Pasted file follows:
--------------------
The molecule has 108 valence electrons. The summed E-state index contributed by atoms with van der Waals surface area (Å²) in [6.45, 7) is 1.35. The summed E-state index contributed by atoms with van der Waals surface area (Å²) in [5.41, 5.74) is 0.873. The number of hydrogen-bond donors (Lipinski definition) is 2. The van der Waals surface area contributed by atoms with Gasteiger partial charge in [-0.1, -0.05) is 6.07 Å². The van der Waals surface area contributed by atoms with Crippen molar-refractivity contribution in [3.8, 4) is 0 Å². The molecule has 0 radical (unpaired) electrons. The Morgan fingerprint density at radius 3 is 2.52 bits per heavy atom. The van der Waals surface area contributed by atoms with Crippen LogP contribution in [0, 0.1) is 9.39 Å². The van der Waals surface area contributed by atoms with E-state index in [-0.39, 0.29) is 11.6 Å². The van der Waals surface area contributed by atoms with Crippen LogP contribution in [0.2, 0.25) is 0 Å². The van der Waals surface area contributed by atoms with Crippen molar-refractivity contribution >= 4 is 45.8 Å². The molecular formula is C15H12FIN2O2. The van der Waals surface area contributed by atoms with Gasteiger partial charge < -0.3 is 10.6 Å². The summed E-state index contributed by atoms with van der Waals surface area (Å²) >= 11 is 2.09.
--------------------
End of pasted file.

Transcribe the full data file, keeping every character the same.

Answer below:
The molecule has 108 valence electrons. The summed E-state index contributed by atoms with van der Waals surface area (Å²) in [6.45, 7) is 1.35. The summed E-state index contributed by atoms with van der Waals surface area (Å²) in [5.41, 5.74) is 0.873. The number of hydrogen-bond donors (Lipinski definition) is 2. The van der Waals surface area contributed by atoms with Gasteiger partial charge in [-0.1, -0.05) is 6.07 Å². The van der Waals surface area contributed by atoms with Crippen molar-refractivity contribution in [3.8, 4) is 0 Å². The molecule has 0 radical (unpaired) electrons. The Morgan fingerprint density at radius 3 is 2.52 bits per heavy atom. The van der Waals surface area contributed by atoms with Crippen LogP contribution in [0, 0.1) is 9.39 Å². The van der Waals surface area contributed by atoms with E-state index in [-0.39, 0.29) is 11.6 Å². The van der Waals surface area contributed by atoms with Crippen LogP contribution in [0.2, 0.25) is 0 Å². The van der Waals surface area contributed by atoms with Crippen molar-refractivity contribution >= 4 is 45.8 Å². The molecular formula is C15H12FIN2O2. The van der Waals surface area contributed by atoms with Gasteiger partial charge < -0.3 is 10.6 Å². The summed E-state index contributed by atoms with van der Waals surface area (Å²) >= 11 is 2.09.